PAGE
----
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U.S. Figure Skating executives urge full investigation in John Coughlin case

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DETROIT — Two U.S. Figure Skating executives urged a full investigation into abuse allegations against former skater and coach John Coughlin, who killed himself last week.

Anne Cammett, president of the federation, and David Raith, USFS executive director, held a news conference at the U.S. Figure Skating Championships on Thursday. Cammett mentioned abuse allegations against Coughlin, but she and Raith did not go into detail.

“Whenever an allegation of sexual misconduct comes to light, it’s upsetting for everyone,” Raith said. “We get that. We all have emotions. Those many emotions can cause pain to those who have been abused, and I want to say at the outset, if you’ve been abused, know someone who’s been abused, or is being abused, or you suspect abuse is occurring, please come forward. You are not alone.”

Coughlin, a two-time national pairs champion, received an interim suspension from the U.S. Center for SafeSport and USFS a week ago for unspecified conduct. He was barred from any activities sanctioned by the skating body or the U.S. Olympic Committee. He then was found dead in Kansas City, Missouri, on Friday.

“John was well liked by many, from kids in his home rink in Kansas City, all the way to the leadership at ISU in Lausanne, Switzerland, and we were disheartened by the abuse allegations against him,” Cammett said. “But we take every allegation seriously, and we need to hear from those who may have suffered abuse, and we support them.”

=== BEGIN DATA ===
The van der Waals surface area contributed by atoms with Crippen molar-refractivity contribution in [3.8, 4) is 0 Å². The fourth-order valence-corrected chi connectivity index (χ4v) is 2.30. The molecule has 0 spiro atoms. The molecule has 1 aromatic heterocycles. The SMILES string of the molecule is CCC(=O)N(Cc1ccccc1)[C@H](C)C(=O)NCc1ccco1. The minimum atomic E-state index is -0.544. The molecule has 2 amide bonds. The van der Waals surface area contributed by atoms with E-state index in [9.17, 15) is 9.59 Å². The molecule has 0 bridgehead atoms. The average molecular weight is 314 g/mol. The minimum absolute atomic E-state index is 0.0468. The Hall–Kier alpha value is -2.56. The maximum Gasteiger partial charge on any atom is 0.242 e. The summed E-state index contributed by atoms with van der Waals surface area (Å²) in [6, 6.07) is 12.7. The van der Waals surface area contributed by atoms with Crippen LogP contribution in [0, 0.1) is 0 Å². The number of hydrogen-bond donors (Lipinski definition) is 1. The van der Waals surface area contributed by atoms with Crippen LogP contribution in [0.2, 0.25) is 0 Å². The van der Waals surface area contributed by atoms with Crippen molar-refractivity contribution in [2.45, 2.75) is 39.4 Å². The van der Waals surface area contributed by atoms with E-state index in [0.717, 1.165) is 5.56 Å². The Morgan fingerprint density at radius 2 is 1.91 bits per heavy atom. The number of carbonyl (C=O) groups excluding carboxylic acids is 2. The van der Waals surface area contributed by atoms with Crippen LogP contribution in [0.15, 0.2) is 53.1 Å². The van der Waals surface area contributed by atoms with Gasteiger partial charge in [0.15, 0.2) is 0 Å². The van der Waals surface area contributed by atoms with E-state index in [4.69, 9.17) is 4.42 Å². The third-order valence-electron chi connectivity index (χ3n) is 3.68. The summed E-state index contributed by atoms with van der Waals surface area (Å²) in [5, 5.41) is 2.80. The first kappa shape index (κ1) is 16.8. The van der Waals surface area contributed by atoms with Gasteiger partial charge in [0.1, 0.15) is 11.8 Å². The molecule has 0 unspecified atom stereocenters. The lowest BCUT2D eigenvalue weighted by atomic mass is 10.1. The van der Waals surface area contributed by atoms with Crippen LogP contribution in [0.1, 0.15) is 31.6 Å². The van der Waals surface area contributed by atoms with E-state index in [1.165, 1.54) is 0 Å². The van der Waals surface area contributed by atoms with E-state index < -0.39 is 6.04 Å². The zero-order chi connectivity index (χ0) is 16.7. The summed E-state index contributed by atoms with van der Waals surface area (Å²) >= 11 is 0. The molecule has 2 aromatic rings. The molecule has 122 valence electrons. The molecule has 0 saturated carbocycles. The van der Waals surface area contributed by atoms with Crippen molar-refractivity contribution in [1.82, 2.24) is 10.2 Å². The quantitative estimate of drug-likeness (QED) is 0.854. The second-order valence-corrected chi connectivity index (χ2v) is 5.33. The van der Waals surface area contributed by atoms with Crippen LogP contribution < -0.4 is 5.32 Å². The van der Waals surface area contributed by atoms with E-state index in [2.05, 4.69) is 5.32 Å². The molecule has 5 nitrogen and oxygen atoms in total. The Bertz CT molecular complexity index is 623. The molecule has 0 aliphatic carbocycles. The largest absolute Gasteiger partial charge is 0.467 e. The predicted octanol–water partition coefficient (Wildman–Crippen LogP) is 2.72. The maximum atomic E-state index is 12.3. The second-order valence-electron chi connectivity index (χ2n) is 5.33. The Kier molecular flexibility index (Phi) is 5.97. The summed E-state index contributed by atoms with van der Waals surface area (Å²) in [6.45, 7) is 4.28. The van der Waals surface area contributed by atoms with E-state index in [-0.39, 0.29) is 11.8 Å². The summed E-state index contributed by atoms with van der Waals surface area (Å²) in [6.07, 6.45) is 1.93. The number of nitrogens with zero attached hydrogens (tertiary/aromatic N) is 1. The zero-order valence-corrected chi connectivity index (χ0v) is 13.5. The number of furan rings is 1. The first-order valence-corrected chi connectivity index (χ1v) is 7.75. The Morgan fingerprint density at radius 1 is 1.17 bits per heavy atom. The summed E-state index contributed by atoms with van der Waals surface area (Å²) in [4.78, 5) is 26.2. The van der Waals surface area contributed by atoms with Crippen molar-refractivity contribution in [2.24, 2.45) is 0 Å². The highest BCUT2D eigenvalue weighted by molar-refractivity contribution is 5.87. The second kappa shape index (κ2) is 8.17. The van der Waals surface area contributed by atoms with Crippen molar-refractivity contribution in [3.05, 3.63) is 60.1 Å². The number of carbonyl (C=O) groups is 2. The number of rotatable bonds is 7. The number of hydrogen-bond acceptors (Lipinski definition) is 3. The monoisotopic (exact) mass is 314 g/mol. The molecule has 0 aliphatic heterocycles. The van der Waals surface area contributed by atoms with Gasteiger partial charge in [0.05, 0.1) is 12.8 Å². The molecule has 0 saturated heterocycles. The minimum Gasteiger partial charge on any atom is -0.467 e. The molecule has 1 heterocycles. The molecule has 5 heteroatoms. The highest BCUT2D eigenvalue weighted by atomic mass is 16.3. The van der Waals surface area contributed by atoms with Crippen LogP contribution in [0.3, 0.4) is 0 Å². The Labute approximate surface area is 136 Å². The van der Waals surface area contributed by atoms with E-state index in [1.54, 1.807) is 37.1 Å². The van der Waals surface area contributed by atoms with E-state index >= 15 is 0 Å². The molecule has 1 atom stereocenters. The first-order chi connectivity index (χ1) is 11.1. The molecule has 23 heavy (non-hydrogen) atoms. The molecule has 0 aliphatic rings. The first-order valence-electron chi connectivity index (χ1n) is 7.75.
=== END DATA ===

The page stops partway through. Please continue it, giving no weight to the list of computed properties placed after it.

Raith said the federation has reached out to SafeSport.

“We actually sent an additional email communication to them, specifically stating what we said today here, and we also suggested to them that they hire a third-party investigator or outside counsel,” Raith said.

Cammett said there wouldn’t be closure if the review were cut short.

“When allegations of abuse are made, we need to make sure the process is fair and carried out to the fullest extent under the circumstances,” Cammett said.

Scandals have plagued other Olympic sports, most notably gymnastics, in which hundreds of athletes have detailed being abused by imprisoned sports doctor Larry Nassar.

MORE: Remembering the attack on Nancy Kerrigan at the figure skating national championships 25 years ago

Bernard Lagat reminded of Atlanta Games at U.S. Olympic Marathon Trials

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ATLANTA — As 45-year-old Bernard Lagat sat inside a hotel overlooking Centennial Olympic Park, he spoke one sentence that prefaced the start of his Olympic journey more than two decades ago.

“We are doing this in a special place,” he said of the U.S. Olympic Marathon Trials, which finish at the park on Saturday (12 p.m. ET, NBC, NBCSports.com/live and the NBC Sports app).

Lagat is an underdog, but has a chance to make a sixth Olympic team by placing in the top three. He can break his own record as the oldest U.S. Olympic runner in history.

Lagat was reminded this week of the Atlanta Olympics that got away.

In 1996, the Kenyan-born runner was coming off his freshman year at Jomo Kenyatta University Agriculture and Technology in Nairobi. He studied mathematics and computer science.

Lagat debuted at the Kenyan Olympic Trials. He remembered finishing seventh in the 1500m, having exhausted himself by clocking a 3:37 semifinal.